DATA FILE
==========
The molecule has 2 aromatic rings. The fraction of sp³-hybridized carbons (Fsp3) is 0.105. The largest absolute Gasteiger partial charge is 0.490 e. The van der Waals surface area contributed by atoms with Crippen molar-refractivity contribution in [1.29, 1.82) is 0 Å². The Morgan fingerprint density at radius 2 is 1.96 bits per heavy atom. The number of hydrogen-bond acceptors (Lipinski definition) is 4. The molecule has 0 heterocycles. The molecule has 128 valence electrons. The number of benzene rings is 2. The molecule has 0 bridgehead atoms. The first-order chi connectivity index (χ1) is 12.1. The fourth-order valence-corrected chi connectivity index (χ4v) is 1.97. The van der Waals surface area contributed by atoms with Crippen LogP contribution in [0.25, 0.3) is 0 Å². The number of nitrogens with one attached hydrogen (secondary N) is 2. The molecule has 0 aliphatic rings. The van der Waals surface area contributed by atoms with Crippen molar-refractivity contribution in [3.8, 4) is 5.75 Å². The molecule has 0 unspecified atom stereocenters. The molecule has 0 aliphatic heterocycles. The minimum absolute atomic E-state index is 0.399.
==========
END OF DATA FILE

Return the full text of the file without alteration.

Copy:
The molecule has 2 aromatic rings. The fraction of sp³-hybridized carbons (Fsp3) is 0.105. The largest absolute Gasteiger partial charge is 0.490 e. The van der Waals surface area contributed by atoms with Crippen molar-refractivity contribution in [1.29, 1.82) is 0 Å². The Morgan fingerprint density at radius 2 is 1.96 bits per heavy atom. The number of hydrogen-bond acceptors (Lipinski definition) is 4. The molecule has 0 heterocycles. The molecule has 128 valence electrons. The number of benzene rings is 2. The molecule has 0 bridgehead atoms. The first-order chi connectivity index (χ1) is 12.1. The fourth-order valence-corrected chi connectivity index (χ4v) is 1.97. The van der Waals surface area contributed by atoms with Crippen LogP contribution in [0.25, 0.3) is 0 Å². The number of nitrogens with one attached hydrogen (secondary N) is 2. The molecule has 0 aliphatic rings. The van der Waals surface area contributed by atoms with Crippen molar-refractivity contribution in [3.8, 4) is 5.75 Å². The molecule has 0 unspecified atom stereocenters. The molecule has 0 aliphatic heterocycles. The minimum absolute atomic E-state index is 0.399.